By Gina Rosati
Available now from Roaring Brook (Macmillan)
Review copy courtesy of the golden witch.
Gina Rosati's debut novel takes on a paranormal ability I haven't seen covered in YA books yet: astral projection. The ability will be familiar to anyone like me who is old enough to have watched Charmed. (Are there people reading this too young to have seen Charmed? Please say no, because I'm feeling old right now.)
Anna Rogan can leave her body and travel all around the world in the space of a history class. Her best friend Rei is the only one who knows about her ability. (Rei is short for Robert Reiki Ellis. Thus, Rei is a guy despite the girly nickname.) Not even their mutual friend Sean Murphy knows about Anna's power. Then Taylor Gleason and Sean have a rendezvous a the top of the waterfall and she falls, Sean unable to save her. Anna sees it all, observing in her astral form. But when she tries to return to her body, Taylor has taken over. And Taylor has one goal: put Sean in jail for her untimely death. Anna must find a way to get her body back and clear Sean's name. Unfortunately, Rei is the only person who can see her.
AURACLE gets bonus points for being standalone, not having a love triangle, and not being about vampires or werewolves. It loses points for having characters who constantly do stupid things. Sean, in particular, acts in the most incriminating way possible. Rei has the most sense, and they are just teenagers, but it's sometimes frustrating.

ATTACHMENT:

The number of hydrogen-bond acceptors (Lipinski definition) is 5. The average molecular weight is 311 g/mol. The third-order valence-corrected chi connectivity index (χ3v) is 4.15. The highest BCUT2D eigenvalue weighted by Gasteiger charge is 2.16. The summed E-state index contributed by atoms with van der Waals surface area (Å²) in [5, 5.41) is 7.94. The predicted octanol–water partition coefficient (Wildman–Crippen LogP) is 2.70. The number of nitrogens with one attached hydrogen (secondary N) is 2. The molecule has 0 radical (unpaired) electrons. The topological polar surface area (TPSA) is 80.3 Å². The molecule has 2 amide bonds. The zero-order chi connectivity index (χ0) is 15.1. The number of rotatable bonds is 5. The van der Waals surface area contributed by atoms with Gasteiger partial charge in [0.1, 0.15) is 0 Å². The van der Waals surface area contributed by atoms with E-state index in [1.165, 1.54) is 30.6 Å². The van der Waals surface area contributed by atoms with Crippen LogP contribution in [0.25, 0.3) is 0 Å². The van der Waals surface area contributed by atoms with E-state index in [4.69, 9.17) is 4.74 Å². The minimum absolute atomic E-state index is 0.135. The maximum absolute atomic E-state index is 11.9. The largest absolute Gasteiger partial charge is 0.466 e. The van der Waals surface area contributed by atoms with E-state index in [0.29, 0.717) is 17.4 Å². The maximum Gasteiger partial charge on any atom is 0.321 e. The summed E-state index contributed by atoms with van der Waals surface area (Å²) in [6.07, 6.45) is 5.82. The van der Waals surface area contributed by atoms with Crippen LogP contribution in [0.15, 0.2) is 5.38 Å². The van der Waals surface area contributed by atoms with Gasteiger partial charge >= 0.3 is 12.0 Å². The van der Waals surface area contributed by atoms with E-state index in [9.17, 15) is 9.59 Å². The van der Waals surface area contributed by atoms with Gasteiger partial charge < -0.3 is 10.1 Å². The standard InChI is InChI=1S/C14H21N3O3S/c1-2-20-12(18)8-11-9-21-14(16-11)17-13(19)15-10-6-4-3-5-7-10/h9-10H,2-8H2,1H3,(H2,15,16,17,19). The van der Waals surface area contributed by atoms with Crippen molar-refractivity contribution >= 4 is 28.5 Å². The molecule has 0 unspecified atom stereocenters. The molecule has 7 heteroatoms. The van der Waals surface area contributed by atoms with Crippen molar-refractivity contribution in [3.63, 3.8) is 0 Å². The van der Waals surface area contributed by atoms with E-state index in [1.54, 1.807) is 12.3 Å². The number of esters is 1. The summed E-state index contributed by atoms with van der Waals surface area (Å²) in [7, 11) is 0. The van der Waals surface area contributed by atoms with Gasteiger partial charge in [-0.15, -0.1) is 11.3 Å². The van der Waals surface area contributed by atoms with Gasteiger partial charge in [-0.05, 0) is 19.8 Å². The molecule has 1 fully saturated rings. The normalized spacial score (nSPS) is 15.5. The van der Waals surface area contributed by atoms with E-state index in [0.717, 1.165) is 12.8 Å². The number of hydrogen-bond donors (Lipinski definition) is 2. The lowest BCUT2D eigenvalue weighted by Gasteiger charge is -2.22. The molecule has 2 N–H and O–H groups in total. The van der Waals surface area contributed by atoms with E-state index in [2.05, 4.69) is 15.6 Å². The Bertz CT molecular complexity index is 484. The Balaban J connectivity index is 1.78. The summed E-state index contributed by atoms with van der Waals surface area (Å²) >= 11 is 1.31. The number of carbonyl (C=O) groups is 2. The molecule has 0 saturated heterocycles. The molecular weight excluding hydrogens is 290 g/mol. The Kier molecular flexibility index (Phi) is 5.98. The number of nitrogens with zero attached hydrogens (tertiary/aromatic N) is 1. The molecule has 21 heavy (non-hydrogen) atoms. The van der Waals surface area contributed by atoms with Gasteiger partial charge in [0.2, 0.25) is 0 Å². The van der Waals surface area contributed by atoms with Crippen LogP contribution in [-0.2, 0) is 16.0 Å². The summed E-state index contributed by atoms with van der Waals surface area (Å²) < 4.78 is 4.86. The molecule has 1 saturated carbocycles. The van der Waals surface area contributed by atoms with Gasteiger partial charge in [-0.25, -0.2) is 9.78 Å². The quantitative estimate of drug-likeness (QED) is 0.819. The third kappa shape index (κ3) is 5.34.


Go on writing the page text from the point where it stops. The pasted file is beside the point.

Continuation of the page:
But while AURACLE contains unconventional aspects, Anna is, at heart, a conventional heroine. She knows about her astral projection in the beginning, but she's never learned how to use it more effectively. She's secretly in love with her best friend. Taylor, on the other hand, is more intriguing. She'd prefer to be a mother than go to Yale like her parents want. She's acting out, desperate to be liked, selfish, and sad. She's a female sexual predator, pursuing guys after they say no, but dismissed by Anna and most of her classmates as a slut. She died a teenager and wants desperately to live.
It takes almost the entirety of AURACLE for Anna to have any empathy for Taylor. Now, Taylor is definitely the villain, but she's a complex character. It's a bit disturbing that the heroine so easily writes her off. Perhaps I'm just turned off by how often Anna tosses the word slut around. The way Taylor treats Sean is wrong, and I'm cool with someone being called out for pursuing the unwilling. But slut isn't the right term for that.
I enjoyed AURACLE as a paranormal thriller. But I wish Rosati played more with moral ambiguity and risked Rei and Anna seeing Taylor's more likeable qualities earlier in the story. AURACLE's ending just feels like a return to status quo, not redemption.